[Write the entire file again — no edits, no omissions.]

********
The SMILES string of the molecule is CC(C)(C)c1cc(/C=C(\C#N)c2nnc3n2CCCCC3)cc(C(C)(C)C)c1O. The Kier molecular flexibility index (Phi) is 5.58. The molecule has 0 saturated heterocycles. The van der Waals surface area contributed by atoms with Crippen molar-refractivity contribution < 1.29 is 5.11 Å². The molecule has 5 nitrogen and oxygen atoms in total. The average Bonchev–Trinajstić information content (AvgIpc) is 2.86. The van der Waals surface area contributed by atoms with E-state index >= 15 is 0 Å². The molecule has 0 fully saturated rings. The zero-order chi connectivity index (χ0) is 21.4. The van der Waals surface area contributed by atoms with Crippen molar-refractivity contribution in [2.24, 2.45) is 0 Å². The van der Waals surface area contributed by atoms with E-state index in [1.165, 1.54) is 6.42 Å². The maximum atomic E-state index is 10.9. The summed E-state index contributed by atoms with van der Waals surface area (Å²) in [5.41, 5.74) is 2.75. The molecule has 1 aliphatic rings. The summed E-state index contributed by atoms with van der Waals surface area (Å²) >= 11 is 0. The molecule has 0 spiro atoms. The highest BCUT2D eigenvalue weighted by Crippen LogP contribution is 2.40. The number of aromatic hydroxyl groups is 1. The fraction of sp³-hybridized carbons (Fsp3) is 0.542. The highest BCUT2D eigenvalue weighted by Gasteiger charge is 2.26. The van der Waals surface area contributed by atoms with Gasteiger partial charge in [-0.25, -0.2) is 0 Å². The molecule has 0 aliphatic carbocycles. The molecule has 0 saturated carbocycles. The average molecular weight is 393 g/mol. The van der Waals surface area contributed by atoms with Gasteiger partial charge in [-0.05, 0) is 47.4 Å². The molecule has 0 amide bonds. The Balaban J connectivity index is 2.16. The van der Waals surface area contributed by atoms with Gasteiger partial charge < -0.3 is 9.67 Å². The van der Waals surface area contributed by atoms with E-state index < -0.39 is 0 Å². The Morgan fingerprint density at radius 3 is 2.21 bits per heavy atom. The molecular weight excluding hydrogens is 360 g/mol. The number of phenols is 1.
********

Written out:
The SMILES string of the molecule is CC(C)(C)c1cc(/C=C(\C#N)c2nnc3n2CCCCC3)cc(C(C)(C)C)c1O. The Kier molecular flexibility index (Phi) is 5.58. The molecule has 0 saturated heterocycles. The van der Waals surface area contributed by atoms with Crippen molar-refractivity contribution < 1.29 is 5.11 Å². The molecule has 5 nitrogen and oxygen atoms in total. The average Bonchev–Trinajstić information content (AvgIpc) is 2.86. The van der Waals surface area contributed by atoms with E-state index >= 15 is 0 Å². The molecule has 0 fully saturated rings. The zero-order chi connectivity index (χ0) is 21.4. The van der Waals surface area contributed by atoms with Crippen molar-refractivity contribution in [2.24, 2.45) is 0 Å². The van der Waals surface area contributed by atoms with E-state index in [1.165, 1.54) is 6.42 Å². The maximum atomic E-state index is 10.9. The summed E-state index contributed by atoms with van der Waals surface area (Å²) in [5.41, 5.74) is 2.75. The molecule has 1 aliphatic rings. The summed E-state index contributed by atoms with van der Waals surface area (Å²) >= 11 is 0. The molecule has 0 spiro atoms. The highest BCUT2D eigenvalue weighted by Crippen LogP contribution is 2.40. The number of aromatic hydroxyl groups is 1. The fraction of sp³-hybridized carbons (Fsp3) is 0.542. The highest BCUT2D eigenvalue weighted by Gasteiger charge is 2.26. The van der Waals surface area contributed by atoms with Gasteiger partial charge in [-0.25, -0.2) is 0 Å². The molecule has 0 aliphatic carbocycles. The molecule has 0 saturated carbocycles. The average molecular weight is 393 g/mol. The van der Waals surface area contributed by atoms with Gasteiger partial charge in [-0.05, 0) is 47.4 Å². The molecule has 0 amide bonds. The Balaban J connectivity index is 2.16. The van der Waals surface area contributed by atoms with Gasteiger partial charge < -0.3 is 9.67 Å². The van der Waals surface area contributed by atoms with E-state index < -0.39 is 0 Å². The Morgan fingerprint density at radius 3 is 2.21 bits per heavy atom. The molecular weight excluding hydrogens is 360 g/mol. The number of phenols is 1.